Behind the scenes during the making of ‘Tartuffe’
Editor’s note: This story is reprinted from the November issue of GCU Magazine. To view the digital version of the magazine, click here.
By Laurie Merrill
The seven students selected as designers for the set of “Tartuffe” paid rapt attention as Claude Pensis, Dean of the College of Fine Arts and Production, took a seat at a meeting last summer.
He started the session with a single question: “Did everybody look up ‘deconstructionism?’”
The students shifted in their seats. It was William Symington, COFAP Assistant Dean and Scenic Designer, who shattered the quiet.
“One of the ironies of what we do is there is a language here,” Symington said. “You have to talk. Theatre is collaborative. We all work together. We have to talk. A lot. You may not know where to start, but start you must.”
Start they did, with drawings, screenshots, construction paper cutouts – and ideas, lots of ideas. The tongue-tied beginning gave way to fluid communication and glamorous costumes, ornamental props, spectacular steel-and-wooden scenery and more.
In short, the fledgling impresarios who commenced in June with scarcely more than their titles gave birth in October to a grand, full-scale production brought to life by a cast brimming with energy and talent: Moliere’s “Tartuffe,” Ethington Theatre’s second production of the season.
Here are some scenes from their journey.
It’s not just hair – it’s status
Wigs of the period, fashioned with varying degrees of fanciness, were a reflection of status, sex and age. Some were simple and short.
Others were spectacularly coifed, curled and adorned with glittering gems, silk flowers and fancy ribbons. But perhaps their greatest significance is that they were the painstaking, handcrafted result of meticulous trial-and-error by junior Trustin Adams, the hair and makeup designer.
Each of the 12 wigs required about 25 hours of labor, Adams said.
“And they all started as swimming pool noodles,” he said.
Not only the wigs, but every aspect – the lighting, scenery, costumes, props and more – required a profusion of creativity as well as significant labor from a small army of craftsmen.
“We build everything from scratch for everybody,” said Nola Yergen, COFAP costume designer. “It’s a huge undertaking.”
Undergraduates were tapped as designers for “Tartuffe” because it’s a criterion for competing in the Kennedy Center American College Theatre Festival, which showcases the finest regional productions.
Students were assigned roles of dramaturg, stage manager, lighting, scenic, costume, props and hair-and-makeup designers.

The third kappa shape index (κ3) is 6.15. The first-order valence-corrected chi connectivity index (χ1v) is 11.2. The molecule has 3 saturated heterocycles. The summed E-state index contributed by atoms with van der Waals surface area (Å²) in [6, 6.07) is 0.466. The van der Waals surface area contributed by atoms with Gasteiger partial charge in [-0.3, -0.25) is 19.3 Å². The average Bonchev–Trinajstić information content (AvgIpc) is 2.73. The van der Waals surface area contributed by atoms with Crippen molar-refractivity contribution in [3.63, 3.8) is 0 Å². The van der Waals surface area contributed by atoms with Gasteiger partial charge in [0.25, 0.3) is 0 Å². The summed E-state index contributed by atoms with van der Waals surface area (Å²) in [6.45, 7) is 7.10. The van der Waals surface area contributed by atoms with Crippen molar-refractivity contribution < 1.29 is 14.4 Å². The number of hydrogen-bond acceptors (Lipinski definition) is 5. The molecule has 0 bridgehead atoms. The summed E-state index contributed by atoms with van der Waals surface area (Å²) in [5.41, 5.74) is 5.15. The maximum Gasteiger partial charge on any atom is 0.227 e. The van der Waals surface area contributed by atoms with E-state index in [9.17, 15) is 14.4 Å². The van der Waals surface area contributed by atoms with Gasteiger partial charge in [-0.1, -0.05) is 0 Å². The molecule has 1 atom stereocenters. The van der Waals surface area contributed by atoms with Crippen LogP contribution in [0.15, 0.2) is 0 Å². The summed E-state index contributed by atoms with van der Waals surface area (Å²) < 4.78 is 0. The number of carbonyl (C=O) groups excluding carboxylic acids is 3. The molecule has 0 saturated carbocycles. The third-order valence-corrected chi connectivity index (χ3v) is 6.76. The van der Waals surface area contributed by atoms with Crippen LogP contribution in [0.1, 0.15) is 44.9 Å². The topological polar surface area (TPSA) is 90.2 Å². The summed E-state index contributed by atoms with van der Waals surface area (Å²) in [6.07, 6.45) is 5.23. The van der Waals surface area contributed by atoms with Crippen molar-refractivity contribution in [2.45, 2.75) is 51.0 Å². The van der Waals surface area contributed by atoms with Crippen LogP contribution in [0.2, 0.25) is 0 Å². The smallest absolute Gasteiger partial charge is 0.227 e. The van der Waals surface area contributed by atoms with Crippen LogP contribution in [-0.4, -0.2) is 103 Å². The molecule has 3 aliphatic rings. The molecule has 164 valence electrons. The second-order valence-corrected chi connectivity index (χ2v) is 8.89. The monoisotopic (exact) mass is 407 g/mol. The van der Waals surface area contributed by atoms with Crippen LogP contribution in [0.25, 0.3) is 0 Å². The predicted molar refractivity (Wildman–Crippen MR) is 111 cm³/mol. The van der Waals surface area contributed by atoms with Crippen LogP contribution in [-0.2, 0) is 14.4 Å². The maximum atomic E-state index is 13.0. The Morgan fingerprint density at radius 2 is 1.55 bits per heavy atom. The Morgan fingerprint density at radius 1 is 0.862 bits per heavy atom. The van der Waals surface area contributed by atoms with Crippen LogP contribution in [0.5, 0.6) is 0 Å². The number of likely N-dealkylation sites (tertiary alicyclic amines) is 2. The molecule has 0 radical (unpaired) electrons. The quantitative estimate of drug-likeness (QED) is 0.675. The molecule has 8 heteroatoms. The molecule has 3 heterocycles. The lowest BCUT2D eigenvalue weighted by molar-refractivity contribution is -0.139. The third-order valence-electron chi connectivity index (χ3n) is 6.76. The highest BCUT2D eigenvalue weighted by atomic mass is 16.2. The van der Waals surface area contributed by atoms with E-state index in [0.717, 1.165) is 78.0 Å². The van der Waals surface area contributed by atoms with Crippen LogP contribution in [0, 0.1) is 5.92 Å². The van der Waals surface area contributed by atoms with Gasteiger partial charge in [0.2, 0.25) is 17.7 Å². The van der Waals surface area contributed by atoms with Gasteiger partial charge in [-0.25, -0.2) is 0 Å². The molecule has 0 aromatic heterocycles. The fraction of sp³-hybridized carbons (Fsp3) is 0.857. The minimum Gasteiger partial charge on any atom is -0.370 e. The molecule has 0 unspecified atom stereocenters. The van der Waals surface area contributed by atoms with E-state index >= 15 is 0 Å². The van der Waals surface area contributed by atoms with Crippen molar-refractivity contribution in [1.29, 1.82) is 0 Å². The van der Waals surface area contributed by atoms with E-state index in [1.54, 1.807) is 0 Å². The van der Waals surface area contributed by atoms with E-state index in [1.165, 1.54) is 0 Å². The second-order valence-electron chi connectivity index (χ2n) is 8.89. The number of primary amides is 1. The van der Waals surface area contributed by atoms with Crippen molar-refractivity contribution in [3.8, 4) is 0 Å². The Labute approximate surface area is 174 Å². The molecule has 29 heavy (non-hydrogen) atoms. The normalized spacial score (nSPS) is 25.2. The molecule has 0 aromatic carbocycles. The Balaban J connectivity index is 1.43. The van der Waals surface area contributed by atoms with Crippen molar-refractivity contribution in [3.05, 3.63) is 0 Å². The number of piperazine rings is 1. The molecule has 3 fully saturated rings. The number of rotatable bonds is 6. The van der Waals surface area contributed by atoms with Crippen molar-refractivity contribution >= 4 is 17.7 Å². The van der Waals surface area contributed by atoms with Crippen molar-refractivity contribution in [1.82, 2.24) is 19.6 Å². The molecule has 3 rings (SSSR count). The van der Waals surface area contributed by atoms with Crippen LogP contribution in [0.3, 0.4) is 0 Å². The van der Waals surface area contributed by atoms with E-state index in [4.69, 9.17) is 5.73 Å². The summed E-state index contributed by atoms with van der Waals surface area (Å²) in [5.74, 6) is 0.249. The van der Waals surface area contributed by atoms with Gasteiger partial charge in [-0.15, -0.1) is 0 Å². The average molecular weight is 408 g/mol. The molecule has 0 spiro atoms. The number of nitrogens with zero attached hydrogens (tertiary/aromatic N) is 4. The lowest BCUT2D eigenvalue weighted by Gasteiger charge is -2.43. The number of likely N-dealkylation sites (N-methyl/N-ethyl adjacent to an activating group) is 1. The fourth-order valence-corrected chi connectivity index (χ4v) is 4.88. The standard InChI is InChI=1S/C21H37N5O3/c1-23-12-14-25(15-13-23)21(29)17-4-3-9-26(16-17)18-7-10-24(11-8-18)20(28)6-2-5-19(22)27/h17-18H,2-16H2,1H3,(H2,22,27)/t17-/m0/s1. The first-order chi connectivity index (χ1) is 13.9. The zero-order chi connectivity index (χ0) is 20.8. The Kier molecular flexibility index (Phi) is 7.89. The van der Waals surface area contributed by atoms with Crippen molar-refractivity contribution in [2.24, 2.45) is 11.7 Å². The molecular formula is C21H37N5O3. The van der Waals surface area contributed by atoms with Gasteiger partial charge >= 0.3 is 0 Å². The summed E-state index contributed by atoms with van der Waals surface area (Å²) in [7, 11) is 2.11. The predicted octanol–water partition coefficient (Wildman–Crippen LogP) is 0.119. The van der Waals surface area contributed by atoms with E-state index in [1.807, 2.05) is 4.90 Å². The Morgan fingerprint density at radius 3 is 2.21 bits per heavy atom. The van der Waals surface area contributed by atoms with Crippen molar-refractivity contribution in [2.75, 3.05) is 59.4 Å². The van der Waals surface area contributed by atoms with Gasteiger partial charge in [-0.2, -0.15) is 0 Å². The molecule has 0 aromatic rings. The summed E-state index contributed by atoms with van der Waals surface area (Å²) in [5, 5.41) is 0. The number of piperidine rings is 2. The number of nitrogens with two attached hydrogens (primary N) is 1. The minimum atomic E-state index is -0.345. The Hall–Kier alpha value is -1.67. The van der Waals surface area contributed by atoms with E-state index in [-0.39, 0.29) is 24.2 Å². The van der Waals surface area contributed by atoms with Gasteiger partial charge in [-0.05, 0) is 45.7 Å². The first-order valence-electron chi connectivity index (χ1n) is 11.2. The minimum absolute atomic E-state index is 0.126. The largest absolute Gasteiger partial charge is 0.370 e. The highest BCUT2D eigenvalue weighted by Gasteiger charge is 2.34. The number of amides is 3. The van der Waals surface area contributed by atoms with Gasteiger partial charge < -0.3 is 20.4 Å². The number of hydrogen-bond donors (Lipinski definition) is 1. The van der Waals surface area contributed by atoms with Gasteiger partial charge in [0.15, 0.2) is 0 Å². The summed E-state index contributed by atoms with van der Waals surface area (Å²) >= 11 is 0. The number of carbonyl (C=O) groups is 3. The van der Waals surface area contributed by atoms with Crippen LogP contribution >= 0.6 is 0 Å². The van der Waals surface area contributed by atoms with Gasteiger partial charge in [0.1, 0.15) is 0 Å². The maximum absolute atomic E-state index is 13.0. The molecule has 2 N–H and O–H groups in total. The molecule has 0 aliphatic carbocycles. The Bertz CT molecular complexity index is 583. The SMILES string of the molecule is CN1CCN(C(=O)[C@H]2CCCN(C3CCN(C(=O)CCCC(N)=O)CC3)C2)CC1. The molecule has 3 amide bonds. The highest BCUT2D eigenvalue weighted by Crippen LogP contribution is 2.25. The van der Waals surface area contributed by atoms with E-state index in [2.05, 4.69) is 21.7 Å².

“Tartuffe is the biggest show we’ve ever student-designed,” Adams said.
It was also the first time Pensis directed a Kennedy Center production.
Deconstructionism has been described as that which challenges the fixed nature of assumptions and things.
Juniors Tarnim Bybee, lighting designer, and Keeli Rodriguez, scenic designer, likened it to asymmetry.
Bybee imagined a stage illuminated with sparkly orange, blue and pink hues in a hall-of-mirrors effect.
“It’s beautiful – but it’s off its rocker,” she said. “I wanted to exaggerate it an unhinging way.”
Rodriguez described the set, inspired by the Palace of Versailles, as where “deconstruction and asymmetry connect.”
Senior James Coblentz, props designer, suggested putting a different feather duster – one a powder puff on a stick, another elaborately fluffy, yet another a single feather – in the housekeeper’s hands each time she appeared.
Coblentz crafted as many as six such tools.
Adams scrupulously researched hair-and-makeup trends under the reign of King Louis XIV. As late as rehearsals in early October, he could be seen perusing makeup-application videos on YouTube.
Views of two main characters
For the character of Orgon – the wealthy head of household whom the hypocrite Tartuffe plans to defraud – Adams proposed “a fantastic mustache and eyebrows.”
One hairy eyebrow could be askew. “I wanted to show him as a very intelligent human being – but he’s gullible, he’s able to essentially sign away his life to a man he shouldn’t trust,” Adams said.
Pensis warned against making Orgon seem too foolish.
“I don’t want him to be laughed at,” Pensis said. “Orgon has to be an attractive man.”
As for Tartuffe, Pensis said, his inner scoundrel should peek through.
“It’s a practiced look so that he looks pious when in fact he is not,” Pensis said.
To help attain that look, senior Marija Petovich, costume designer, dressed Tartuffe in a long, dark, green waistcoat – but then added mismatched buttons.
Rodriguez’s scenery included hanging large, green-and-gold windows on each side of the stage leading up to an even larger door – built by students from beams of hollow steel – in the center.
“The doors are the biggest, most eye-dropping piece on the stage,” Rodriguez said. “People will be on the edge of their seats wondering who is going to come through them.”
Of course, at one point it was Tartuffe.
“When Tartuffe enters, he will cast a long shadow,” Bybee said. “His site color will be green because he’s greedy, he’s a thief.”
Other lighting was intended to illuminate the extraordinary wealth of the family.
“I want it to look so grand that the audience knows that they – the family – have a lot to lose,” she said.
Harkening back to the relatively mum start of preproduction, Symington encouraged the designers to practice putting zest into presentations.
“For the Kennedy Center, you have to be excited,” Symington said at one meeting. “It’s a sales pitch. Something like a thesaurus is your friend.
“It’s not a tomato,” he added. “It’s a vine-ripened, locally sourced, organic tomato.”
Contact Laurie Merrill at (602) 639-6511 or email@example.com.